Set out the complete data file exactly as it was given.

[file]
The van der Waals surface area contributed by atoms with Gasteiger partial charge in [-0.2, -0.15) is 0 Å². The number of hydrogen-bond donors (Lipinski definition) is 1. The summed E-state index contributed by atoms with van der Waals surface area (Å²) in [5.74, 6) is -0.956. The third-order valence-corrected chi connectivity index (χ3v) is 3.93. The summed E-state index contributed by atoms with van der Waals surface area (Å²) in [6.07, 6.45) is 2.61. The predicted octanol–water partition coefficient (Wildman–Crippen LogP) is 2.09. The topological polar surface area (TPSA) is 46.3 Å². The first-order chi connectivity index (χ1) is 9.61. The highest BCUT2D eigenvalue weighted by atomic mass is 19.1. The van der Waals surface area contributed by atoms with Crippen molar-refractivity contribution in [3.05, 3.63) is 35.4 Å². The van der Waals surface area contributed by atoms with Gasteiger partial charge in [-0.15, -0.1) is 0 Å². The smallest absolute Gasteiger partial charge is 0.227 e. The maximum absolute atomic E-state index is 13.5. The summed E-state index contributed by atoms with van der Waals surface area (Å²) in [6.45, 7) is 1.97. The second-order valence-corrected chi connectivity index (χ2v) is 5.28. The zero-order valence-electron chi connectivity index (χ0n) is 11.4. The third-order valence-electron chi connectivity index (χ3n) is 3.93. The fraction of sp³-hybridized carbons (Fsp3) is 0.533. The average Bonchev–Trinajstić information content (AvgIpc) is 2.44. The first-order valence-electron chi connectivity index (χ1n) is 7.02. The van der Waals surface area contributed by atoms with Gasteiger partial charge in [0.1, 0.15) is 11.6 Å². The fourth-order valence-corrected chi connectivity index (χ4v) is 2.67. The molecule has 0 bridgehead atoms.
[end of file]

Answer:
The van der Waals surface area contributed by atoms with Gasteiger partial charge in [-0.2, -0.15) is 0 Å². The number of hydrogen-bond donors (Lipinski definition) is 1. The summed E-state index contributed by atoms with van der Waals surface area (Å²) in [5.74, 6) is -0.956. The third-order valence-corrected chi connectivity index (χ3v) is 3.93. The summed E-state index contributed by atoms with van der Waals surface area (Å²) in [6.07, 6.45) is 2.61. The predicted octanol–water partition coefficient (Wildman–Crippen LogP) is 2.09. The topological polar surface area (TPSA) is 46.3 Å². The first-order chi connectivity index (χ1) is 9.61. The highest BCUT2D eigenvalue weighted by atomic mass is 19.1. The van der Waals surface area contributed by atoms with Crippen molar-refractivity contribution in [3.05, 3.63) is 35.4 Å². The van der Waals surface area contributed by atoms with Gasteiger partial charge in [-0.15, -0.1) is 0 Å². The smallest absolute Gasteiger partial charge is 0.227 e. The maximum absolute atomic E-state index is 13.5. The summed E-state index contributed by atoms with van der Waals surface area (Å²) in [6.45, 7) is 1.97. The second-order valence-corrected chi connectivity index (χ2v) is 5.28. The zero-order valence-electron chi connectivity index (χ0n) is 11.4. The third-order valence-electron chi connectivity index (χ3n) is 3.93. The fraction of sp³-hybridized carbons (Fsp3) is 0.533. The average Bonchev–Trinajstić information content (AvgIpc) is 2.44. The first-order valence-electron chi connectivity index (χ1n) is 7.02. The van der Waals surface area contributed by atoms with Gasteiger partial charge in [0.1, 0.15) is 11.6 Å². The fourth-order valence-corrected chi connectivity index (χ4v) is 2.67. The molecule has 0 bridgehead atoms.